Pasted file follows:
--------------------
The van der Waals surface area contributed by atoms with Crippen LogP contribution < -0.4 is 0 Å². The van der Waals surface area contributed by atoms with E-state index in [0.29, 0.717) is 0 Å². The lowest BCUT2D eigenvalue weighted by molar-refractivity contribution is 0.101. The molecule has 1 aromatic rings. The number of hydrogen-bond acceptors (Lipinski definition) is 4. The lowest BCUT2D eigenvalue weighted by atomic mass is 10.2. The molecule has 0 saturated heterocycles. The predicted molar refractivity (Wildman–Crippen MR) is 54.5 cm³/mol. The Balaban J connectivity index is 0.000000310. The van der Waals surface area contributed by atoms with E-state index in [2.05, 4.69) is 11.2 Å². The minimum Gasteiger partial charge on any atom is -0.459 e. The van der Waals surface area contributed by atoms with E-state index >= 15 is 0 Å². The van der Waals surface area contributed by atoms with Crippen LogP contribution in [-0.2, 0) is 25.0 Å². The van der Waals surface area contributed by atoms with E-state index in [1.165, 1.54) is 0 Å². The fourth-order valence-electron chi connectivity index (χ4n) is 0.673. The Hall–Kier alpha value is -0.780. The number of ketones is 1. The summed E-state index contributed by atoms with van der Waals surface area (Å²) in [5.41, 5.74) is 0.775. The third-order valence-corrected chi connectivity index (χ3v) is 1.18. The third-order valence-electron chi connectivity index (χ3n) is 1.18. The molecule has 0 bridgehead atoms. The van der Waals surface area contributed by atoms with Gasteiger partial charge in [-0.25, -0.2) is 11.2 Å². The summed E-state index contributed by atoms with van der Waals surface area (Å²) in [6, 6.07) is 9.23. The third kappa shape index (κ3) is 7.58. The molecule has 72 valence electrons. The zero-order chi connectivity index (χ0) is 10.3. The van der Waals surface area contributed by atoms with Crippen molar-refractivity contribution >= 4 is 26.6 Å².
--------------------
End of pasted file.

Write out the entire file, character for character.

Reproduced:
The van der Waals surface area contributed by atoms with Crippen LogP contribution < -0.4 is 0 Å². The van der Waals surface area contributed by atoms with E-state index in [0.29, 0.717) is 0 Å². The lowest BCUT2D eigenvalue weighted by molar-refractivity contribution is 0.101. The molecule has 1 aromatic rings. The number of hydrogen-bond acceptors (Lipinski definition) is 4. The lowest BCUT2D eigenvalue weighted by atomic mass is 10.2. The molecule has 0 saturated heterocycles. The predicted molar refractivity (Wildman–Crippen MR) is 54.5 cm³/mol. The Balaban J connectivity index is 0.000000310. The van der Waals surface area contributed by atoms with E-state index in [2.05, 4.69) is 11.2 Å². The minimum Gasteiger partial charge on any atom is -0.459 e. The van der Waals surface area contributed by atoms with E-state index >= 15 is 0 Å². The van der Waals surface area contributed by atoms with Crippen LogP contribution in [-0.2, 0) is 25.0 Å². The van der Waals surface area contributed by atoms with E-state index in [1.165, 1.54) is 0 Å². The fourth-order valence-electron chi connectivity index (χ4n) is 0.673. The Hall–Kier alpha value is -0.780. The number of ketones is 1. The summed E-state index contributed by atoms with van der Waals surface area (Å²) in [5.41, 5.74) is 0.775. The third-order valence-corrected chi connectivity index (χ3v) is 1.18. The third-order valence-electron chi connectivity index (χ3n) is 1.18. The molecule has 0 bridgehead atoms. The van der Waals surface area contributed by atoms with Gasteiger partial charge in [-0.25, -0.2) is 11.2 Å². The summed E-state index contributed by atoms with van der Waals surface area (Å²) in [6, 6.07) is 9.23. The third kappa shape index (κ3) is 7.58. The molecule has 72 valence electrons. The zero-order chi connectivity index (χ0) is 10.3. The van der Waals surface area contributed by atoms with Crippen molar-refractivity contribution >= 4 is 26.6 Å².